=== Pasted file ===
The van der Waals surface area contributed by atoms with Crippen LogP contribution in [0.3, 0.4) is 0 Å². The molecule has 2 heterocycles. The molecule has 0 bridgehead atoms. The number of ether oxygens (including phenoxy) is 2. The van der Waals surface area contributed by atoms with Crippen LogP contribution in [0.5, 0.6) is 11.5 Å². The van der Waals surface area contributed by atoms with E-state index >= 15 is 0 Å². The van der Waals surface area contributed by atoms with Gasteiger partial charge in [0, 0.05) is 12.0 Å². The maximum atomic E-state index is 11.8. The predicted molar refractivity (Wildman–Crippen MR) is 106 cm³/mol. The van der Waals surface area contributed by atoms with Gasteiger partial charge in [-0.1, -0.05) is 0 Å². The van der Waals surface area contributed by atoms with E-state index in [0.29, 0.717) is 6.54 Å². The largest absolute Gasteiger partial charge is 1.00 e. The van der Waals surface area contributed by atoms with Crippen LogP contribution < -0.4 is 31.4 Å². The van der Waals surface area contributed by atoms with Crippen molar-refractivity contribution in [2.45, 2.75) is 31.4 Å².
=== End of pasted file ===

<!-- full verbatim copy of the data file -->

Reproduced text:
The van der Waals surface area contributed by atoms with Crippen LogP contribution in [0.3, 0.4) is 0 Å². The molecule has 2 heterocycles. The molecule has 0 bridgehead atoms. The number of ether oxygens (including phenoxy) is 2. The van der Waals surface area contributed by atoms with Crippen LogP contribution in [0.5, 0.6) is 11.5 Å². The van der Waals surface area contributed by atoms with E-state index >= 15 is 0 Å². The van der Waals surface area contributed by atoms with Gasteiger partial charge in [0, 0.05) is 12.0 Å². The maximum atomic E-state index is 11.8. The predicted molar refractivity (Wildman–Crippen MR) is 106 cm³/mol. The van der Waals surface area contributed by atoms with Gasteiger partial charge in [-0.1, -0.05) is 0 Å². The van der Waals surface area contributed by atoms with E-state index in [0.29, 0.717) is 6.54 Å². The largest absolute Gasteiger partial charge is 1.00 e. The van der Waals surface area contributed by atoms with Crippen LogP contribution < -0.4 is 31.4 Å². The van der Waals surface area contributed by atoms with Crippen molar-refractivity contribution in [2.45, 2.75) is 31.4 Å².